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Aging makes women proud — and loud

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Ever notice how women get noisy as we age? Ever notice how the quiet, deferential, focused good girl hits a certain point and morphs into a combination of Betty White, Bette Midler and Mae West?

That’s because when women start to feel invisible, we decide to become audible.

Over 38, 40, 50 — every woman comes to the stage when she ceases to be the ingenue at a different age — we start making trouble: talking back and speaking up without waiting for anybody else’s cue.

Increasingly political, assertive, articulate and outspoken as we age, many of us become, paradoxically, the girls we were once: wild, hearty, courageous and playful.

I believe this happens once you start calling us "ma’am" and we stop crying about it. We all remember our first "ma’am" moment. Initially it’s a shock to realize we’ve moved from "darlin’" to "ma’am" — and few women want to put that experience on their "best day ever" list.

Yet slipping off feminine propriety is like stripping out of a too-tight dress. And kicking off the goody-two-shoes pretense is like sending a pair of high heels flying across the room after a long day.

The big changes in women’s lives are not menopause or the end of child rearing or any other Margaret Mead anthropological slide show; the biggest thing that happens to any woman is when she stops being the ingenue.

When she hears herself addressed as "ma’am," there’s a kind of emotional Doppler effect: Her identity as the youngest and most sparkling woman around rushes past her.

All she can hear of professional and personal praise she once sought or of the wolf whistles — sought or shunned — she once heard is the sound of silence. And neither Simon nor Garfunkel is singing.

In that silence she finds her own voice and she learns how to use it.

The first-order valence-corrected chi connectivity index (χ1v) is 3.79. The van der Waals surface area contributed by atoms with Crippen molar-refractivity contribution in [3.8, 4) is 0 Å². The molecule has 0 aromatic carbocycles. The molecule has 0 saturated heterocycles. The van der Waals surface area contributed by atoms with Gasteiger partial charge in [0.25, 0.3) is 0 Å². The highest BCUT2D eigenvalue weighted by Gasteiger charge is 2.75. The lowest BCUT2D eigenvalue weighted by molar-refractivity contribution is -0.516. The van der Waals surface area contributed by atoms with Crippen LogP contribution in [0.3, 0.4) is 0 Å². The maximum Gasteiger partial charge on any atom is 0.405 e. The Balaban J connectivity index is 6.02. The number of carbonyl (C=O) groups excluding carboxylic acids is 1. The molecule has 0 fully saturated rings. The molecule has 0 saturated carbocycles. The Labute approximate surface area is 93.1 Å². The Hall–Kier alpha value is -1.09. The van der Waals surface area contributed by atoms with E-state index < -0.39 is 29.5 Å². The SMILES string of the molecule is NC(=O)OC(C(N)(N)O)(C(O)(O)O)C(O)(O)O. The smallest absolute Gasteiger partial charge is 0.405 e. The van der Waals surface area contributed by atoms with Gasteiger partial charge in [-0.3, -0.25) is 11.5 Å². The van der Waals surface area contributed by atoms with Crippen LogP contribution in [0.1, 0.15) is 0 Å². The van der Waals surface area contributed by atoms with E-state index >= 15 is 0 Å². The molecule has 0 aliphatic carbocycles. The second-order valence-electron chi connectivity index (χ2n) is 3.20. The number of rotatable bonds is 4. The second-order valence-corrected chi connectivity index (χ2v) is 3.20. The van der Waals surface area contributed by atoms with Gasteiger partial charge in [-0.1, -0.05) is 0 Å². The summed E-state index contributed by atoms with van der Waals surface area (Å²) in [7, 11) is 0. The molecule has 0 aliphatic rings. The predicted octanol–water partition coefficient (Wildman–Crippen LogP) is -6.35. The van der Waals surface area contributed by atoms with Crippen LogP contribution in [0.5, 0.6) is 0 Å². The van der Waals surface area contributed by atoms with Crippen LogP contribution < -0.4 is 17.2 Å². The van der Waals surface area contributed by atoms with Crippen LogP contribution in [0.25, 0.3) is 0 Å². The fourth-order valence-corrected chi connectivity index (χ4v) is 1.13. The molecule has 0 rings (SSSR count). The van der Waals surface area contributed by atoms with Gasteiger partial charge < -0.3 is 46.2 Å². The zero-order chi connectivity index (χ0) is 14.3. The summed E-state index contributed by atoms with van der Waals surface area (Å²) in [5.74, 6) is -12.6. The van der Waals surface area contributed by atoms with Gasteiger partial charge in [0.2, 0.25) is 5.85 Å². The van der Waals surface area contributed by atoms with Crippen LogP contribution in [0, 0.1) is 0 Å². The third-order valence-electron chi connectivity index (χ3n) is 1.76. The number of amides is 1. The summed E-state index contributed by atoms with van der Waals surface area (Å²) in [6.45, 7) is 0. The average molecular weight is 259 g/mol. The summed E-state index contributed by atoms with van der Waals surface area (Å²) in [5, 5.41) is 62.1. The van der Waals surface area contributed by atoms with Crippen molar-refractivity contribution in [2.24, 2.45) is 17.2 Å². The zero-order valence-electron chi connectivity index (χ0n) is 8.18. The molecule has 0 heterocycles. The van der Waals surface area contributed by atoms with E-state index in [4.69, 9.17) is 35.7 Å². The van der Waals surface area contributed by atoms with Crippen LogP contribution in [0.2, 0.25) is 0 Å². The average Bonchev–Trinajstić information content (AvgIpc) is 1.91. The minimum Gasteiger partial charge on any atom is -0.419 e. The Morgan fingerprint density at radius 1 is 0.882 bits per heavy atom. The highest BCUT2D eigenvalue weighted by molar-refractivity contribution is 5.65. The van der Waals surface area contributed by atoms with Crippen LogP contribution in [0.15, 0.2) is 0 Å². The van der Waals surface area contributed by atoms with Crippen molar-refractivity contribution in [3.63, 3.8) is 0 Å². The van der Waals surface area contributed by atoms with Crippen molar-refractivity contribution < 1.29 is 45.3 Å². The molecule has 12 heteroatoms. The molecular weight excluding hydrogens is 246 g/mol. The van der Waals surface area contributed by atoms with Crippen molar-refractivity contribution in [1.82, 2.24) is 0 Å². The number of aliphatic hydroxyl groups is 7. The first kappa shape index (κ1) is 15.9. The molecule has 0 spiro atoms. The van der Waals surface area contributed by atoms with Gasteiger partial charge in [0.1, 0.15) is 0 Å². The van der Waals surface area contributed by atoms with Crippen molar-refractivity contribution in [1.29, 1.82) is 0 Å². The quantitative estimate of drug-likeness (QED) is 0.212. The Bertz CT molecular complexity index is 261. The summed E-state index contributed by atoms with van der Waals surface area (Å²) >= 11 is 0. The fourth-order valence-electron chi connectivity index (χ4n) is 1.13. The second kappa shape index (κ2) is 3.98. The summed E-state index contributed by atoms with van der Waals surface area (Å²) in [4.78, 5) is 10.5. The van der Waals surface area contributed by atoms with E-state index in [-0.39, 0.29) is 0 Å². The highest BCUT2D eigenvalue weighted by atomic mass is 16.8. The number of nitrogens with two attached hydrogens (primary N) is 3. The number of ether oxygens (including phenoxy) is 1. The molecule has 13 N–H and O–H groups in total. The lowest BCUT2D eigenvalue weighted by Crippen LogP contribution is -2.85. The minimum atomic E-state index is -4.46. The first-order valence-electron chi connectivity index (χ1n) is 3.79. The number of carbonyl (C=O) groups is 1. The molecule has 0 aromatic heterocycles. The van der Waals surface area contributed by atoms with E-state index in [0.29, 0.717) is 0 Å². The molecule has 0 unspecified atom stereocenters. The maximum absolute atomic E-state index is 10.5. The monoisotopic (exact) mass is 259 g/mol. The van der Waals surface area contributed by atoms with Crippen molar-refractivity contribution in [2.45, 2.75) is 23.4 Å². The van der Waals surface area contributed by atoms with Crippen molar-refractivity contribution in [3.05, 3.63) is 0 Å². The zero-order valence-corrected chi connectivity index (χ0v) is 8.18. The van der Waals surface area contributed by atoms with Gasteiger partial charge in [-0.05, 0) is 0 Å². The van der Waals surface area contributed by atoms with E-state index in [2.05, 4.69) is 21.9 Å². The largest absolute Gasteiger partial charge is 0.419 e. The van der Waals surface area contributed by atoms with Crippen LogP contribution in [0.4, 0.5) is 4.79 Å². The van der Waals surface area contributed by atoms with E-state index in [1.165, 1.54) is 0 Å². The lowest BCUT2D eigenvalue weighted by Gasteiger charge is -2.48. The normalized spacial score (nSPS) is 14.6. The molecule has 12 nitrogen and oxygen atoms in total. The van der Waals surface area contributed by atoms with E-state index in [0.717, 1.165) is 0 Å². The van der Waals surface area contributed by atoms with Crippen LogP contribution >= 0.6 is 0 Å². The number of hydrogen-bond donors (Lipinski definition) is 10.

We’ll tell you the truth and we won’t sugarcoat it; we’ll laugh only when your stories are funny; we’ll argue until the sun goes down or comes up again without batting an eye — let alone fluttering an eyelash in a flirtatious attempt to get you to settle down.

We don’t want to settle down any more; we’ve been settled, like some western township, and now we want to kick up the dust and tear down the fences. Not only won’t we settle down, we won’t settle for less than what we’ve always wanted: a good time and a fair fight.

No, this is not an advertisement for menopause or a polemic against a fully realized, string-bikini-wearing youth; every phase of life has its delicious moments. And I’ve always believed that the one unforgivable sin was to wish your life away by trying to hurry through it. When my hair was long and my attention span was short, I was tickled pink to be ogled. Now I am tickled pink to be heard, especially because it’s tough to be ogled and listened to at the same time. Frankly, the whole ogling thing gets old faster than cheap pantyhose.

You’ve probably noticed that you can hear women over 40 even when you aren’t looking. Not that we give up on looking good. For proof of that, just glance at advertising foldouts in women’s magazines declaring how 40 is the new 30, 60 is the new 40, and death is the new life in order to get us to keep buying products made from (but more expensive than) caviar and precious metals. (I’m not even kidding: there are now skin products supposedly created with 24 karat gold extract. I guess if financial times got really tough, you could always pawn your own head.)

What you’ll hear less of, however, are apologies, pleas for favours and requests for permission. Grown-up women understand that what we need is a welcoming place to be exactly and unapologetically who we are. Like every human being, we need friends, significant work and somebody who wants to make sure we get home OK. But let’s not kid ourselves: good insurance, excellent food and great sex are also important and not necessarily in that order.

You only live once, but if you do it right, once is enough. You just have to live it up.

Gina Barreca is an English professor at the University of Connecticut, a feminist scholar who has written eight books, and a columnist for the Hartford Courant.

 —McClatchy Tribune Services

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